I said in Friday's entry that I am not particularly superstitious.  But, if a baseball player turning his cap inside out and wearing it backwards helps him win a ball game?  I'm willing to give it a try with my pjs.  I shall call them Rally Jammies.  And, I shall get some sleep.  Knock wood. 

Saturday, January 4, 2014

The woman in the mirror...

I hear Mom and her never-ending complaints and I just want to scream.  My brain knows, it knows, that she is sick, but I just cannot separate the sickness from a lifetime of complaining.  She was never happy.  I know that, as well.  But, the non-stop gripes and arguing and bitching, are wearing me out.

I grew up in a household where nothing was ever good enough. Everyone could do it better. No matter what I did, or felt, I was ridiculed and made to feel unworthy.  So, Mom's litany of complaints that start off that I haven't fed her in days, followed by nastiness that she never asked for the food that she is then served, followed by accusations that I am trying to starve her, are just too much.  And the many other complaints, are effecting me in ways that I can't seem to stop. They are reaffirming that feeling of worthlessness that I have spent a lifetime overcoming. 

Her dissatisfaction with everything I do is like a virus.  It is spreading to all parts of my life.  I have begun believing that I can do nothing right.  I look for the disappointment in the people around me.  And I see it every where.  And I know that I am seeing what isn't there but I see it nonetheless.  Again, I am a 13 year old girl unworthy of anything positive.  Again, I avoid the mirror because I don't like what I see. 

Pushing the button...

Writing this kind of a blog is like a balancing act for me.  There is a fine line between my writing about the intense feelings while dealing with an Alzheimer's patient and telling the cut and dried truth of the hideousness that is Alzheimer's.  Unless you've lived it, you have no concept of the range and depth of feelings that this disease puts you through.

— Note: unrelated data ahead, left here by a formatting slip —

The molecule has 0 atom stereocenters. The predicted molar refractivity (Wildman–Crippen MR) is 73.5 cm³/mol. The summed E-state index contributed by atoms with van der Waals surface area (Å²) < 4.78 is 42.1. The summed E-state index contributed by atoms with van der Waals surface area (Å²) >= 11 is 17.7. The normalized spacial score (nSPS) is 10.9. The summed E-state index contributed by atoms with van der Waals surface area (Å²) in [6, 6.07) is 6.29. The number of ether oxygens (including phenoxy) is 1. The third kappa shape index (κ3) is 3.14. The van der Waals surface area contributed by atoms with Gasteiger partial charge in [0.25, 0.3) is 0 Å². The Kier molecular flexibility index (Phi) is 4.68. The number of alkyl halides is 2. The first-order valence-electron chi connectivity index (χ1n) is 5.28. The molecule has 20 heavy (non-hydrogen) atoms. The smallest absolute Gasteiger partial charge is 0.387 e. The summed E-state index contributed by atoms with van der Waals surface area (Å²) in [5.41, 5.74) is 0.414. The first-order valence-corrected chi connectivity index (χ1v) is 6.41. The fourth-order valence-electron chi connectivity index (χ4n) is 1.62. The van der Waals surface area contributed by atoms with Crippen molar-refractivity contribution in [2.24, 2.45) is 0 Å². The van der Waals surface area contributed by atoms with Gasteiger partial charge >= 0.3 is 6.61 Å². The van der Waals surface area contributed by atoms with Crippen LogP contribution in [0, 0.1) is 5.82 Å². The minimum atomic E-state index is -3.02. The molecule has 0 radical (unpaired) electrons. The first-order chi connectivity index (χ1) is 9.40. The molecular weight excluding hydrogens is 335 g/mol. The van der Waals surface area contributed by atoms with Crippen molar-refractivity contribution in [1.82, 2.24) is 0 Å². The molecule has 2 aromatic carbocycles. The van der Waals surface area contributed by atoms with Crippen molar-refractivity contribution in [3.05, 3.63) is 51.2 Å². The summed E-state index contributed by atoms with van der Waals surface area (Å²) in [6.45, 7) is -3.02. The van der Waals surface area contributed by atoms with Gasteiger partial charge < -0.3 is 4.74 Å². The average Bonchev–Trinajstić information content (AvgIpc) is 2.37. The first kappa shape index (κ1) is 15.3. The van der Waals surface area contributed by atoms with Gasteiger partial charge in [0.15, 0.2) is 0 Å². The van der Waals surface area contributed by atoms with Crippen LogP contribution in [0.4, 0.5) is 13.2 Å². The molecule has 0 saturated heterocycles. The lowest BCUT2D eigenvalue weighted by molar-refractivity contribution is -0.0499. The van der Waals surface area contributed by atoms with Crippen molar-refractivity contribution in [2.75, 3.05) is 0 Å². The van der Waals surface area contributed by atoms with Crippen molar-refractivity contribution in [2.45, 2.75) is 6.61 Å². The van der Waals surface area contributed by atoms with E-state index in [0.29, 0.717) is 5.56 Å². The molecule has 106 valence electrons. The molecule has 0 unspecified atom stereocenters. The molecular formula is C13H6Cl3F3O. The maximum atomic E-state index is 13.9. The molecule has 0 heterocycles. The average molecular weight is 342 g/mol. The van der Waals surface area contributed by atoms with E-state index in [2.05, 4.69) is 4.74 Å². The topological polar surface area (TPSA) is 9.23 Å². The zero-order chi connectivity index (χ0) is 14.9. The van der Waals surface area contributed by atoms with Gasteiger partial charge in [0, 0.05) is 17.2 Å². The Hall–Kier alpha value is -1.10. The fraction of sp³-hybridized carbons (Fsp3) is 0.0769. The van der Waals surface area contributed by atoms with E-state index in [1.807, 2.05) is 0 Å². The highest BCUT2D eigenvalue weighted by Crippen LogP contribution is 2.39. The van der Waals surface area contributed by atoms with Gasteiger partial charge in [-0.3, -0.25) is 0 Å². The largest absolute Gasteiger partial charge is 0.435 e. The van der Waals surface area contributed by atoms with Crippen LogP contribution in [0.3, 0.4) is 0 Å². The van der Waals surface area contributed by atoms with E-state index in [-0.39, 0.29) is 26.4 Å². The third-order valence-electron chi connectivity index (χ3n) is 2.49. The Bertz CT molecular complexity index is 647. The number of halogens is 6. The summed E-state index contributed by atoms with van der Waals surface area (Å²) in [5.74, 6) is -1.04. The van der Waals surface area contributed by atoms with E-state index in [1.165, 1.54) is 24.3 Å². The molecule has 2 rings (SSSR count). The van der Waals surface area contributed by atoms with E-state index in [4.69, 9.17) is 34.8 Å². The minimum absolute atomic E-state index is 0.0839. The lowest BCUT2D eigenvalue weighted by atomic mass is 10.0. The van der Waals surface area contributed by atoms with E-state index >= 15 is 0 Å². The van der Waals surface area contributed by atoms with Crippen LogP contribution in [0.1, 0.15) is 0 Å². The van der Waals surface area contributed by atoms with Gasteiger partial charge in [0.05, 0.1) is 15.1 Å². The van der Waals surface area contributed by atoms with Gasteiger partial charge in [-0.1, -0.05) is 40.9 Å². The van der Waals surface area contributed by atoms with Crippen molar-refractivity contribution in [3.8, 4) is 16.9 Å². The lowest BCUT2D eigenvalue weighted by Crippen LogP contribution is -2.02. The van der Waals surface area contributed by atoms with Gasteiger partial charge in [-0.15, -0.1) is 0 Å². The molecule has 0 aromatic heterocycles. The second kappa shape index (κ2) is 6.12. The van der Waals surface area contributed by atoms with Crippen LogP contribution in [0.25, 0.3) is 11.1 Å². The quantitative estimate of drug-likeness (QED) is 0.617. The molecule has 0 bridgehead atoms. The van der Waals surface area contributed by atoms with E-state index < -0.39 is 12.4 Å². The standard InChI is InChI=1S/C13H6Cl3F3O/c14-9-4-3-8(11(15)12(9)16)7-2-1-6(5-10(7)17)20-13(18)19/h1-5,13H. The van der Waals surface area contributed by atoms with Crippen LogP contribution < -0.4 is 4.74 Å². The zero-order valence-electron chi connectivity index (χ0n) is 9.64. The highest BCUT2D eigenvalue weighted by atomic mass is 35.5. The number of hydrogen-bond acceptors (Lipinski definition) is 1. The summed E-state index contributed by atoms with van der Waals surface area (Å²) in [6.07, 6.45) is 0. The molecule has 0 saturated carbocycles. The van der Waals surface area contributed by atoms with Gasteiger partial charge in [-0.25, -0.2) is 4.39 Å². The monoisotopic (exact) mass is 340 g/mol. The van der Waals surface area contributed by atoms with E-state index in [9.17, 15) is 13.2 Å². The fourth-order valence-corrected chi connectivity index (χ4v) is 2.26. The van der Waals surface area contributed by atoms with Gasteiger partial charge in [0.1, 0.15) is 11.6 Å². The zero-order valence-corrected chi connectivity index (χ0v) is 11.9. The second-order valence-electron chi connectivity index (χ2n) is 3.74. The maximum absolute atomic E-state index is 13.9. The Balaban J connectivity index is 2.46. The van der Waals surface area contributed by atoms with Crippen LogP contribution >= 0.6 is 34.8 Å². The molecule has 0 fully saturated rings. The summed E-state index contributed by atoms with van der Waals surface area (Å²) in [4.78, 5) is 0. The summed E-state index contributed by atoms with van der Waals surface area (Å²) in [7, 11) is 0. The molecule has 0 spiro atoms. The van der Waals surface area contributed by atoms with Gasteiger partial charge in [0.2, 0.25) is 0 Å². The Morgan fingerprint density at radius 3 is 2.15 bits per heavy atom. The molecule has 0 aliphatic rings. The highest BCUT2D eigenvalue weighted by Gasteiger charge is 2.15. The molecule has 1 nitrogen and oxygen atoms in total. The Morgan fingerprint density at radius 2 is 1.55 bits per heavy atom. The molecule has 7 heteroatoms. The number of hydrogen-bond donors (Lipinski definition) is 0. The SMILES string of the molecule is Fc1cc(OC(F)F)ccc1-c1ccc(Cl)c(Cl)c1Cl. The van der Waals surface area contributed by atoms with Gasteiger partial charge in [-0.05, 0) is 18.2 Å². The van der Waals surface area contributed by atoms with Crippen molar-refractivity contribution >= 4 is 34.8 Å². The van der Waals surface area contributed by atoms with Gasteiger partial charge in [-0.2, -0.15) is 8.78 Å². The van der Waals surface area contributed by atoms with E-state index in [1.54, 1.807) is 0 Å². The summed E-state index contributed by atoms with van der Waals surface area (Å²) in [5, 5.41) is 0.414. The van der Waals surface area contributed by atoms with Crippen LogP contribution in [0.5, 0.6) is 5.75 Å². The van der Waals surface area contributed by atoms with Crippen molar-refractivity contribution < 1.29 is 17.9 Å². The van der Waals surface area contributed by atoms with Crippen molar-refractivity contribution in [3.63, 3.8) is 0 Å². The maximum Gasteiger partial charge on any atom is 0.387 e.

From the desperation you feel when your loved one, who is wasting away in front of your eyes, won't eat something as simple as a peanut butter and jelly sandwich... To the joy you feel when you've made it an entire afternoon without cursing at the person who used to be your mother... And back down into guilt because you didn't make through the evening and the words shock even yourself at their harshness.

For every entry I make here, there are dozens more left unwritten or unpublished.  Some are things that I don't want to remember.  More than a few are things that shame me.  And still others are simply things that are so personal for Mom that I can't share them.  

But, the most difficult part of the balancing act, is when my finger hits that publish button.  Have I gone too far?  Was I as honest as I could be?  Will I be pitied or simply understood?   Have I been fair to Mom?   

So, the balancing act continues.  And, if you are reading this, I've chosen to push that orange button one more time.   

Friday, January 3, 2014

Forgive me, Billy Joel...

It's 1 am on a Saturday,
The usual one shuffles in.
It's the old gal hanging over me,
wondering who I am and where she has been.

She says, “Hey, can you tell me a memory.
I'm not really sure how it goes.